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Another disinformation campaign: ANWR

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  • carfreecrawford
    Read it and weep......... Two Thousand Acres March 1, 2002 By PAUL KRUGMAN According to my calculations, my work space occupies only a few square inches of
    Message 1 of 1 , Mar 1, 2002
      Read it and weep.........

      Two Thousand Acres

      March 1, 2002


      According to my calculations, my work space occupies only a
      few square inches of office floor. You may find this
      implausible, but I'm using a well-accepted methodology.
      Well accepted, that is, among supporters of oil drilling in
      the Arctic National Wildlife Refuge.

      Last week Interior Secretary Gale Norton repeated the
      standard response to concerns about extensive oil
      development in one of America's last wild places: "The
      impact will be limited to just 2,000 out of 1.9 million
      acres of the refuge." That number comes from the House
      version of the Bush-Cheney energy plan, which promises that
      "surface acreage covered by production and support
      facilities" will not exceed 2,000 acres. It's a reassuring
      picture: a tiny enclave of development, practically lost in
      the Arctic vastness.

      But that picture is a fraud. Development won't be limited
      to a small enclave: according to the U.S. Geological
      Survey, oil in ANWR is scattered in many separate pools, so
      drilling rigs would be spread all across the coastal plain.
      The roads linking those rigs aren't part of the 2,000
      acres: they're not "production and support facilities." And
      "surface acreage covered" is very narrowly defined: if a
      pipeline snakes across the terrain on a series of posts,
      only the ground on which those posts rest counts; bare
      ground under the pipeline isn't considered "covered."

      Now you see how I work in such a small space. By those
      definitions, my "impact" is limited to floor areas that
      literally have stuff resting on them: the bottoms of the
      legs on my desk and chair, and the soles of my shoes. The
      rest of my office floor is pristine wilderness.

      There's a lesson here that goes well beyond the impact of
      oil drilling on caribou. Deceptive advertising pervades the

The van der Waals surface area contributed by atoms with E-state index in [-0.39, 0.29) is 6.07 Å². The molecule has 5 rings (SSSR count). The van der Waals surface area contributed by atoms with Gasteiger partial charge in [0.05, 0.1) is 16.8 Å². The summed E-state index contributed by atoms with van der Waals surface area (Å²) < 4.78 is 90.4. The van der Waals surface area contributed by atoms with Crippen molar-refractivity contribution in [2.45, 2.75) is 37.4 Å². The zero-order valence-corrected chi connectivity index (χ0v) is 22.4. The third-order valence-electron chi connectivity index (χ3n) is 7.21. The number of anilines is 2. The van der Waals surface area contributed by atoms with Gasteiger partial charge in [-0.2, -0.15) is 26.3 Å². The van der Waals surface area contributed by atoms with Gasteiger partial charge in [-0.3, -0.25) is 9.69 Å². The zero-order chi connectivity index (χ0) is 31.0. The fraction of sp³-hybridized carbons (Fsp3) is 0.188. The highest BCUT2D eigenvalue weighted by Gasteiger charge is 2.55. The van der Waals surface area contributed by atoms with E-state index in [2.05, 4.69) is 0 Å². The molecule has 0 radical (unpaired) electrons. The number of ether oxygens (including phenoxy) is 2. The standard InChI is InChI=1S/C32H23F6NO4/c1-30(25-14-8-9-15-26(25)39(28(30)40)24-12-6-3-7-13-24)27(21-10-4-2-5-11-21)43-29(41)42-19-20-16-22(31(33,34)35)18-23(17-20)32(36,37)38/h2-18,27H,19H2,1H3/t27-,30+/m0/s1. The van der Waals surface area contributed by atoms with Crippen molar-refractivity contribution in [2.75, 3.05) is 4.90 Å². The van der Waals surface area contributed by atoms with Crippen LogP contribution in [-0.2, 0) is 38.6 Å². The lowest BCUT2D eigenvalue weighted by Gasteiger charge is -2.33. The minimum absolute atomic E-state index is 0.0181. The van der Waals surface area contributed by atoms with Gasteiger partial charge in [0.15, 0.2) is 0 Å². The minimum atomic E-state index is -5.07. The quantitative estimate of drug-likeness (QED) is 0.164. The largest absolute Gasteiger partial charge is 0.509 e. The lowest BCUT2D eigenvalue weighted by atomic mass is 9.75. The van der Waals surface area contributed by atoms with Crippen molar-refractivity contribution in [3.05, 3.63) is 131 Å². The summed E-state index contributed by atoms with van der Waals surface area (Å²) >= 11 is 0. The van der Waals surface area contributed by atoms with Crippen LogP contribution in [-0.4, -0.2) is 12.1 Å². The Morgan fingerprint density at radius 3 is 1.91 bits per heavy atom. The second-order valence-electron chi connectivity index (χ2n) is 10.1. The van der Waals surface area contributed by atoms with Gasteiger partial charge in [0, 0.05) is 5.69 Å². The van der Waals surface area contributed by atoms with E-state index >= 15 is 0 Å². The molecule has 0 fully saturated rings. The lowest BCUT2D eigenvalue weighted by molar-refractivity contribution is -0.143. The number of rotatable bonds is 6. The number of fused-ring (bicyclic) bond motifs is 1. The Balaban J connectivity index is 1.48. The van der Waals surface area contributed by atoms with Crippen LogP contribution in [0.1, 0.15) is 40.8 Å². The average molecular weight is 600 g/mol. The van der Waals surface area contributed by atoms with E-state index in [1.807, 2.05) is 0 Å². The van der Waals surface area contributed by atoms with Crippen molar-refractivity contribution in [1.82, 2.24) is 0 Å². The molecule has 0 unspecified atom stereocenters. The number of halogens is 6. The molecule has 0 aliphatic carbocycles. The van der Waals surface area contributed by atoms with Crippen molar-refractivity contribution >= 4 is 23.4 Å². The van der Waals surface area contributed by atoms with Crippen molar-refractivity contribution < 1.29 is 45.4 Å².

administration's effort to sell the nation on its
      drill-and-burn energy strategy. In fact, those of us
      following this issue can't see why people made such a fuss
      about the Pentagon's plan to disseminate false information.
      How would that differ from current policy?

      Remember that this latest push to open up ANWR for drilling
      follows on the heels of an attempt to portray a plan to do
      nothing much about global warming as a major policy
      initiative. What else has the administration said about its
      energy plans that isn't true?

      Top of the list, surely, is the claim that drilling in ANWR
      is a national security issue, the key to ending our
      dependence on imported oil. In fact, the Energy Information
      Administration's preferred scenario says that even a decade
      after development begins, ANWR will produce only between
      600,000 and 900,000 barrels of oil a day - a small fraction
      of the 11 million barrels we currently import.

      Then there's the absurd claim that ANWR drilling will
      create hundreds of thousands of jobs - a claim based on a
      decade-old study by, you guessed it, the oil industry's
      trade association.

      But the most nefarious aspect of the administration's
      energy propaganda is its persistent effort to link energy
      shortages to environmentalism - an effort that, it's now
      clear, has often been consciously dishonest.

      For example, last spring Dick Cheney lamented the fact that
      the U.S. hadn't built any new oil refineries since the
      1970's, linking that lack of construction to environmental
      restrictions. I wrote a column last May pointing out that
      environmentalism had nothing to do with it, that refineries
      hadn't been built because the industry had excess capacity.
      What I didn't know was that several weeks earlier staffers
      at the Environmental Protection Agency had written a
      scathing critique of Mr. Cheney's draft energy report,
      making exactly the same point. The final version of the
      report, by the way, doesn't say in so many words that
      clean-air rules cause gasoline shortages - but it conveys
      that impression by innuendo.

      For now, it's possible for diligent citizens to cut through
      these deceptions - for example, you can read on the Web
      what the U.S. Geological Survey actually has to say about
      oil reserves in the Arctic. But I keep wondering when the
      administration will shut down those Web sites. After all,
      under John Ashcroft's new rules, agencies are no longer
      instructed to release information whenever possible;
      they're supposed to refuse requests to release information
      whenever there's a legal basis for doing so. And honest
      assessments of oil reserves in environmentally sensitive
      locations might be useful to terrorists - you never know. 

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